A major part of this book’s storyline involves Ryx encountering the various demons who are wreaking havoc on the world. The others remembered her, for better or worse, but she tended to just have vague memories and feelings related to them. These interactions between Ryx and the other demons are a sort of family drama since she thinks of them as kin: she doesn’t necessarily like all of them, but she feels obligated to at least try to reason with them and work out a peaceful solution. However, I found this rather lifeless compared to all the human family drama in the first book, where it was clear why tensions existed between these people. There were obvious reasons they had messy relationships; it wasn’t just someone being shocked Ryx didn’t remember what happened between them, only for Ryx to eventually recall what had happened and fill the reader in after the fact. This probably would have worked for me if the new demons had more personality, but they’re rather one-dimensional beings named after their primary drive or power. Of course, this makes sense for these types of characters, but they still could have been imbued with some charisma that made them stand out more.

I couldn’t help but compare this to the Swords and Fire trilogy (although at least part of my preference for this series was due to the political drama and the way it played with fantasy tropes). Amalia, the protagonist, had no personal history with a lot of the Witch Lords she met, but they each had quirks and charm that made them captivating even if they only briefly appeared. But it was more than just that: the characters in the earlier series were more vibrant in general. The relationships Amalia had with people seemed better fleshed out and defined—including those with characters she met along the way, though to be fair, Ryx did have less people experience since exuding death made it difficult to get close to others—and the scenes and dialogue sparkled, particularly in the second and third books. Rooks and Ruin seemed more like it was going through the motions without giving it that extra shine, especially when it came to the characters in the Rookery. (I actually did like badass warrior Ashe and scholarly Bastian, whose little bits of dimension and duality worked better for me than the attempts made with the other two members. Even so, I didn’t find them nearly as memorable as many of the characters in Swords and Fire.)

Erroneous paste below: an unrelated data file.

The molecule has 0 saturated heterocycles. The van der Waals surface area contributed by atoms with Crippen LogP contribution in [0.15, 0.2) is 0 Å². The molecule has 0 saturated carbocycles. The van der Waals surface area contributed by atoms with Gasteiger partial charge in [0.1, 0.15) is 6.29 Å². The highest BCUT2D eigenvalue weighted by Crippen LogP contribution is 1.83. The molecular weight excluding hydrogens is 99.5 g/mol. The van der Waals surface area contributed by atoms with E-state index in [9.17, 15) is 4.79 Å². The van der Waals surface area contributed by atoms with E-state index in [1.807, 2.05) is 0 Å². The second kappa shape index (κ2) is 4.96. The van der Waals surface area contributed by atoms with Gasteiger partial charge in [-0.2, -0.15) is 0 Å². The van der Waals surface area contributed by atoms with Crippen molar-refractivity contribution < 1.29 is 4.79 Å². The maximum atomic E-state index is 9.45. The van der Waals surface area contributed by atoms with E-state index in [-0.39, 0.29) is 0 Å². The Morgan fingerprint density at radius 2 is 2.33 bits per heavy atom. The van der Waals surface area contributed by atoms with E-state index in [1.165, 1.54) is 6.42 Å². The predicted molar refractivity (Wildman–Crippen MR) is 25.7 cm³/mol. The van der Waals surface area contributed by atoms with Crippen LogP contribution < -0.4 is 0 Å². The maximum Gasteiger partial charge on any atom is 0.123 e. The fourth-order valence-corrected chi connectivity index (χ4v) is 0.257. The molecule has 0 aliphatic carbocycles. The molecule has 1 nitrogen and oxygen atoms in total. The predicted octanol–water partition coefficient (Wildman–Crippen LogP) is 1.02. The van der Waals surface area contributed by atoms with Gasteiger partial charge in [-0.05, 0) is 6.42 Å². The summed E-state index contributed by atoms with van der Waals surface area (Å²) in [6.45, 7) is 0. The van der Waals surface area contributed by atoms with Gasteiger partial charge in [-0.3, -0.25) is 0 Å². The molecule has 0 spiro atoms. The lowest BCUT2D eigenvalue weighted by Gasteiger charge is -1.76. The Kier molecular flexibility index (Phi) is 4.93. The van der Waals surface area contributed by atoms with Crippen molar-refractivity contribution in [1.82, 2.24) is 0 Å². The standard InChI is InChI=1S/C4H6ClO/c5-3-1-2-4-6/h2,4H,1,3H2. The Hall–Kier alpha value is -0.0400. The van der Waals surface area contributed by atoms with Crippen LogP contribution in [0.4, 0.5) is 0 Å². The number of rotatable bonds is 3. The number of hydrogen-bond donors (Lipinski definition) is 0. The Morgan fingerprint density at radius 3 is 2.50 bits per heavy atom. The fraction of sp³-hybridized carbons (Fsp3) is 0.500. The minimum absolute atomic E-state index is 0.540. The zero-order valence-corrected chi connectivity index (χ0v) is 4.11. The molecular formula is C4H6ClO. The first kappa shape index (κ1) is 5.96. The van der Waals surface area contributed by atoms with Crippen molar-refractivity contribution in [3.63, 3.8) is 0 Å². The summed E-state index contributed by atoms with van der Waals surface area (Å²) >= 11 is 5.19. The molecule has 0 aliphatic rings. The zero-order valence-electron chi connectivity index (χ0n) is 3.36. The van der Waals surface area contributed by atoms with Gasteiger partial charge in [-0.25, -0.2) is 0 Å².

But like I said earlier, I thought that The Ivory Tomb was a good book, as you can see from my rating. After the first few chapters, it kept me interested in finding out what happened until the very end, and I enjoyed it more than many of the books I read or sampled last year. It still had the same elements that I liked about the previous installment, particularly Ryx’s relationship with the mage Severin and the foxlike chimera who is more than he appears, Whisper. (I really liked Whisper. A lot.)

The Ivory Tomb just didn’t have that special spark, that tricky-to-define heart, that would have made the characters and story live in my memory as other books have—the way The Obsidian Tower did, or the way the Swords and Fire series did.

My Rating: 7/10

Where I got my reading copy: Finished copy from the publisher.

Rooks and Ruin Excerpts:

  1. The Obsidian Tower
  2. The Quicksilver Court

Reviews of Previous Book(s) in the Rooks and Ruin trilogy:

  1. The Obsidian Tower
  2. The Quicksilver Court

The Leaning Pile of Books is a feature in which I highlight books I got over the last week that sound like they may be interesting—old or new, bought or received in the mail for review consideration. Since I hope you will find new books you’re interested in reading in these posts, I try to be as informative as possible. If I can find them, links to excerpts, author’s websites, and places where you can find more information on the book are included, along with series information and the publisher’s book description.